Ascension : Ascension Island Issues - 4th February, Governor Andrew Gurr
Submitted by The Islander (Islander Internet Editor) 11.02.2010 (Article Archived on 25.02.2010)
I feel that it may be helpful to clarify the situation on Ascension Island
When Ascension Island Services became Ascension Island Government (AIG) a number of things happened:
Ø The Island Council replaced management by the users (Heads of Sheds), meaning that at last the people had a say in the administration of the island,
Ø Two forms of taxation were introduced, both individual and corporate, so that the user companies would be paying for the services indirectly. (It was always intended that no individual should be worse off financially as a result of the move).
Ø AIG was able to introduce savings and in fact provided a much more efficient operation right away – employing fewer people in total and costing the users less in overall terms.
However, the organisation of AIG remained rather more cumbersome than the Administrator (Michael Hill at that time) thought it should be, and so the National School of Government in the UK were approached to report on whether the structures and processes were appropriate.
The outcome of that was the Cooper Report. It was completed in the early part of 2008, but because the Council had resigned, it was decided that the introduction of the improvements recommended in the report should wait for the election of the new Council. Those improvements were far reaching and I felt that many of the changes needed political
support. So the Cooper Report was one of the very first papers handed to the new Council in October 2008. It contained many ideas about modernisation and streamlining involving some reorganisation and the saving of posts. It concluded that many structures and processes were inappropriate to the scale of the island and did not encourage flexibility or synergy.
Councillors debated and discussed all the issues with the new Administrator, Ross Denny, and some sensible and significant recommendations were made to me as to the best course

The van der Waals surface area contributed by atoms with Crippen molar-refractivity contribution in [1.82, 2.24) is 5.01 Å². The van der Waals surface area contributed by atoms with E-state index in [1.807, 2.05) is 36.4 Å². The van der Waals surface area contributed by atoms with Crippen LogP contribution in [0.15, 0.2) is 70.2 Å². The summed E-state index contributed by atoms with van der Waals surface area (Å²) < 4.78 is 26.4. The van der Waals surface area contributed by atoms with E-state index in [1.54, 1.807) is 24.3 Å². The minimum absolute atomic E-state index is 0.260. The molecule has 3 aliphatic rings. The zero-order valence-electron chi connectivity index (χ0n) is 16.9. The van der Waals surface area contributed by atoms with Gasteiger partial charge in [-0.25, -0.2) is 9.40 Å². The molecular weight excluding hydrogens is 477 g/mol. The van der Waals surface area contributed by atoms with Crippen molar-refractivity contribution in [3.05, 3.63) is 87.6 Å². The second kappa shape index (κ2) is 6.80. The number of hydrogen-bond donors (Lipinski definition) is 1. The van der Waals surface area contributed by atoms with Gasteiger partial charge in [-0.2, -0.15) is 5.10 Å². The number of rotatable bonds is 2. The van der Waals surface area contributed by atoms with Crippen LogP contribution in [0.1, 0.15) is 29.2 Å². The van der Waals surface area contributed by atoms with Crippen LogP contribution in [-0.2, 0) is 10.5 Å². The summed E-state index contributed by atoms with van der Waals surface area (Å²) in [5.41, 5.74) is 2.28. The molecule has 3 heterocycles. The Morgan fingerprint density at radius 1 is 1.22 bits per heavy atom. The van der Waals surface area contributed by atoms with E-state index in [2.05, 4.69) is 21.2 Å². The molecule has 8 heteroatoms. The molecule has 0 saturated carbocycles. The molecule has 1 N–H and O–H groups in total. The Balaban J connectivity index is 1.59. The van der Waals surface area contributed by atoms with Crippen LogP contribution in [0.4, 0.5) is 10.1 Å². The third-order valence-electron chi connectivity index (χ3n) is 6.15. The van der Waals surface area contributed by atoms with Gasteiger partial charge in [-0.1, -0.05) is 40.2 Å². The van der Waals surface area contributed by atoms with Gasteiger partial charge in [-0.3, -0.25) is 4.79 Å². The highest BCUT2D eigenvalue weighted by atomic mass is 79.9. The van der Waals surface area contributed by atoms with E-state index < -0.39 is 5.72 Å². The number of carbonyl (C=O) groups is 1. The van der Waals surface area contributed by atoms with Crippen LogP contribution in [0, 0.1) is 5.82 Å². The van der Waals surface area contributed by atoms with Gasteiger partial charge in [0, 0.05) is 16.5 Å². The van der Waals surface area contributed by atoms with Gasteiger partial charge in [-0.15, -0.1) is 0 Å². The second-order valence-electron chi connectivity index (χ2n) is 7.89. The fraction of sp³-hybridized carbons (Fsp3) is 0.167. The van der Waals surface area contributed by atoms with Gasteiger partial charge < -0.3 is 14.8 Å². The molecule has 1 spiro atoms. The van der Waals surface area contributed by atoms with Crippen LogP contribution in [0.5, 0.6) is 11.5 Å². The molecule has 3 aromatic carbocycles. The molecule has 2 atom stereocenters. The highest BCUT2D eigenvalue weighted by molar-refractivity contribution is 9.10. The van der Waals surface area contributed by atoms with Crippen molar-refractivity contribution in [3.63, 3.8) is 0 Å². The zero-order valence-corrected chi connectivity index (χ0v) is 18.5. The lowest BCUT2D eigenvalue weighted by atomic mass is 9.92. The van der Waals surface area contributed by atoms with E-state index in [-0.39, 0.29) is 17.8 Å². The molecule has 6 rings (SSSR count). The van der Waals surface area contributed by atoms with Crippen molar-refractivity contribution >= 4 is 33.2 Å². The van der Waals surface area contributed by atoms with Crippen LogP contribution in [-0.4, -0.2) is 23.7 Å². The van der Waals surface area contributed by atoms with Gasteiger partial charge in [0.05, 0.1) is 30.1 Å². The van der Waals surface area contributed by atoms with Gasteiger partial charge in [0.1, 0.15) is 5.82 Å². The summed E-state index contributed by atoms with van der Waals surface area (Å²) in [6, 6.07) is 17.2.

The well documented problem between AIG and the MOD with regard to the amount of Property Tax that should be paid was actually highlighted as part of the drive for efficiency, but it did not in itself cause that drive. Most of what has now been done in terms of slimming
down the cost of AIG would have to have been done in any case.
A separate study was also done on the education system by Dr. Black. In preparing his recommendations Dr. Black consulted widely with teachers and parents. He produced a matrix of ideas for Councillors to consider which outlined a pathway towards matching the quality of educational provision with the number of pupils and the income derived from taxation. I am of course concerned that there has been so much apparent antipathy towards the improvements that are having to be made at the school. The facts about the changes are:
Ø The Reception and Nursery children have been combined as one unit,
Ø The Primary unit remains the same,
Ø The Secondary part of the school has had some cut backs but is still able to offer 3 core GCSE subjects and further options of 5 or 6 subjects and so a total of 9 is possible.
In the past there were very small classes indeed, and although that may be considered
desirable, as a provision it was very expensive and unlikely to be matched almost anywhere in the world. It is true that the staff at the school have not welcomed change, indeed Dr. Black reported a lack of willingness to accept that improvements were necessary.
Although the past few weeks have been difficult, such changes as these are never easy to bring about. However the structures and processes now in place will ensure a more efficient future. We have created an administration that is slimmer and fitter for purpose and that is good for all those that work and pay tax on Ascension.
(Article Extracted from the St Helena Independent VOLUME V, ISSUE 10, 5th FEBRUARY 2010)